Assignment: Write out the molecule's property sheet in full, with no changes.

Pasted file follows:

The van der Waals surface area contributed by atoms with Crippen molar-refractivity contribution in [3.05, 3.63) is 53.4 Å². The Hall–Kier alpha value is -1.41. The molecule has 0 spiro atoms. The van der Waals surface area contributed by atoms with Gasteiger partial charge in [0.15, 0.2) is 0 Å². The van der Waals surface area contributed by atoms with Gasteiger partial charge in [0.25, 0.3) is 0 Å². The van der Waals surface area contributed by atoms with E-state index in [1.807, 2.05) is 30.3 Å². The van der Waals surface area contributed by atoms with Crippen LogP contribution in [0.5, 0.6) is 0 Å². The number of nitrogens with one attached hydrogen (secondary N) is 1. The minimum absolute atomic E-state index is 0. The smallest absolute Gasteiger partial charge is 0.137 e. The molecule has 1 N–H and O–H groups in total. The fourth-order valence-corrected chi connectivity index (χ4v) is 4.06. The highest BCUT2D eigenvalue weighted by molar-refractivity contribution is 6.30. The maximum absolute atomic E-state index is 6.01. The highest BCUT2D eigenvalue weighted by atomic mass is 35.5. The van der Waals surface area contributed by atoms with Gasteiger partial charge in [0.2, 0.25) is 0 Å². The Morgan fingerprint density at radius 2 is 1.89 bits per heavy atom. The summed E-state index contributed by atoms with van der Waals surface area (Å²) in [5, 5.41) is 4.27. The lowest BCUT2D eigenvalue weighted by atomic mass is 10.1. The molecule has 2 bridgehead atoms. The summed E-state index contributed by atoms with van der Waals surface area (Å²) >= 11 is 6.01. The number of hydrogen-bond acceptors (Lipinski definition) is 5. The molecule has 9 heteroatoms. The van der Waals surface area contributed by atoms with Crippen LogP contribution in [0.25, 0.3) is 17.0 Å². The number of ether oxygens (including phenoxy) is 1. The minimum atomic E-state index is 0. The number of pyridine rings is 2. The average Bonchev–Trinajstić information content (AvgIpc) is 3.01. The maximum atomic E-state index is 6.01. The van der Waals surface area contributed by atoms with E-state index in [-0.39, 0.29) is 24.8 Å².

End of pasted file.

The van der Waals surface area contributed by atoms with Crippen molar-refractivity contribution in [3.05, 3.63) is 53.4 Å². The Hall–Kier alpha value is -1.41. The molecule has 0 spiro atoms. The van der Waals surface area contributed by atoms with Gasteiger partial charge in [0.15, 0.2) is 0 Å². The van der Waals surface area contributed by atoms with Gasteiger partial charge in [0.25, 0.3) is 0 Å². The van der Waals surface area contributed by atoms with E-state index in [1.807, 2.05) is 30.3 Å². The van der Waals surface area contributed by atoms with Crippen LogP contribution in [0.5, 0.6) is 0 Å². The number of nitrogens with one attached hydrogen (secondary N) is 1. The minimum absolute atomic E-state index is 0. The smallest absolute Gasteiger partial charge is 0.137 e. The molecule has 1 N–H and O–H groups in total. The fourth-order valence-corrected chi connectivity index (χ4v) is 4.06. The highest BCUT2D eigenvalue weighted by molar-refractivity contribution is 6.30. The maximum absolute atomic E-state index is 6.01. The highest BCUT2D eigenvalue weighted by atomic mass is 35.5. The van der Waals surface area contributed by atoms with Gasteiger partial charge in [0.2, 0.25) is 0 Å². The Morgan fingerprint density at radius 2 is 1.89 bits per heavy atom. The summed E-state index contributed by atoms with van der Waals surface area (Å²) in [5, 5.41) is 4.27. The lowest BCUT2D eigenvalue weighted by atomic mass is 10.1. The molecule has 2 bridgehead atoms. The summed E-state index contributed by atoms with van der Waals surface area (Å²) >= 11 is 6.01. The number of hydrogen-bond acceptors (Lipinski definition) is 5. The molecule has 9 heteroatoms. The van der Waals surface area contributed by atoms with Crippen LogP contribution in [0.25, 0.3) is 17.0 Å². The number of ether oxygens (including phenoxy) is 1. The minimum atomic E-state index is 0. The number of pyridine rings is 2. The average Bonchev–Trinajstić information content (AvgIpc) is 3.01. The maximum atomic E-state index is 6.01. The van der Waals surface area contributed by atoms with E-state index in [-0.39, 0.29) is 24.8 Å².